Whatever legacy users need is in the seas, or on the roads

Legacy system users and owners find their way to the resources they need. Systems like the HP 3000, VAX, AlphaStations, and Sun servers matured in the era when help was everywhere — even when the vendors couldn’t supply it.

The OpenVMS environment has a mascot as part of its brand. A great white shark from a clip art directory gave the customers a marketing push for remaining faithful to their legacy choice. In the days when such systems were called proprietary, instead of open, retaining customers was not simple. The servers that used vendor-tuned environments battled with industry standards like Windows.

The sales forces created the brand identity, rather than vendor marketing departments. That shark grew bigger teeth and a special typeface when John K. Smith of the OpenVMS Systems and Servers Group drew it up.

I created the OpenVMS Shark logo in the early 90’s for the original OpenVMS Champions program – a worldwide group of business managers who were drivers and advocates of OpenVMS in their local geographies. The reasoning around the logo was that the shark and OpenVMS shared attributes such as:

  • They have both been around forever.
  • They are extremely fast and flexible.
  • They never stop.
  • They will take on (eat) anything and continue to operate.
  • They operate in packs/clusters.
  • And although they will never be cute they are the most efficient and effective machines in their environments.

The tag line for the group was, “In an ocean full of guppy operating systems, wouldn’t you want to be the king of the seas?”

Locating the mascot known as Vernon was a matter of typing “OpenVMS Shark” into a search window. There’s so much proven creativity and help on the Web that the legacy knowledge base is unlikely to disappear in any of our lifetimes. But here at Legacy OS we have resources curated to keep the knowledge outposts manned.

Off of the main menu of this website, legacy users can find a deep array of technical resources. The riches are especially plentiful for OpenVMS. Some of it is preserved by way of the Internet Wayback Machine. That’s a venture to capture and archive web pages that even the vendors have removed. The Hewlett Packard Enterprise web pages have had HP 3000 advisories scrubbed off them for more than five years. They’re still online via the Wayback.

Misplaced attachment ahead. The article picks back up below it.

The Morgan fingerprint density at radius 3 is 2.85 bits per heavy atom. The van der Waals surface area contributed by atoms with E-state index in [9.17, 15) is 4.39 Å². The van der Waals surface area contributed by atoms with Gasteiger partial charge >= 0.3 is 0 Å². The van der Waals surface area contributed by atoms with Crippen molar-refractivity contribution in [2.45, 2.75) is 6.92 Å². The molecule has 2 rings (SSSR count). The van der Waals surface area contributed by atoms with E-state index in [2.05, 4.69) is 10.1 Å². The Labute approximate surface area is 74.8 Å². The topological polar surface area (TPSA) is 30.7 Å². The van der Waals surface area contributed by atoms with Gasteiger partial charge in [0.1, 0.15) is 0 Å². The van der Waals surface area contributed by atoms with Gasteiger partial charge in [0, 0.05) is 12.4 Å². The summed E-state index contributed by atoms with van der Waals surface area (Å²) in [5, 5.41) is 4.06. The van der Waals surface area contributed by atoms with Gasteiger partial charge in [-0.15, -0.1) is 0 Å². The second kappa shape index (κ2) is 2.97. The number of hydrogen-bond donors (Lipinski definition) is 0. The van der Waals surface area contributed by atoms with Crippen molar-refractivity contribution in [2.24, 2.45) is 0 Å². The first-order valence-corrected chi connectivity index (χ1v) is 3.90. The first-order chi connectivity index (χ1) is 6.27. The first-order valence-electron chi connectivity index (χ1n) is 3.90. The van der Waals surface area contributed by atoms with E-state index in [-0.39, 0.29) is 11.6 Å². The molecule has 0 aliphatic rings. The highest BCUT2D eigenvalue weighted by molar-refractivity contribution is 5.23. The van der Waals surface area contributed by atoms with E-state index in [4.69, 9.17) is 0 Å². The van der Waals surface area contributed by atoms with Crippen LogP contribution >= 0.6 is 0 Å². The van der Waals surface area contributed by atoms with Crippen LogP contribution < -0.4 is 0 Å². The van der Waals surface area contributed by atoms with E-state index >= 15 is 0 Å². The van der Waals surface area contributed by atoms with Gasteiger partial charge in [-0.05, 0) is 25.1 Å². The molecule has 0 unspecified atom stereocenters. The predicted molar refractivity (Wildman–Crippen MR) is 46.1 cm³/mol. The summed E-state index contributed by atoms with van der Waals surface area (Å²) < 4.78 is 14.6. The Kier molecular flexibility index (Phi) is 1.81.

More useful and less obvious legacy knowledge is within the powers of the Wayback. An ERP system called eXegeSys ran on HP 3000s for more than a decade. A list of the acronyms used in that app is online. A mission to document a legacy app could make use of that kind of list.

That website ran at MM Support, a third party support provider for the Manufacturing Management (MM II) app customers. For years, MM Support helped users of 3000s find the MPE/iX manuals the vendor kept shuffling around. That documentation will never go offline. There it is, the Getting Started with HP ImageSQL training manual, by way of MM Support and the Wayback.

An email address might be traded dozens of times to keep junk mail flowing to inboxes. The same strategy, though, delivers legacy system wisdom with the power of the Internet: a resource with untold chambers of replicated information.

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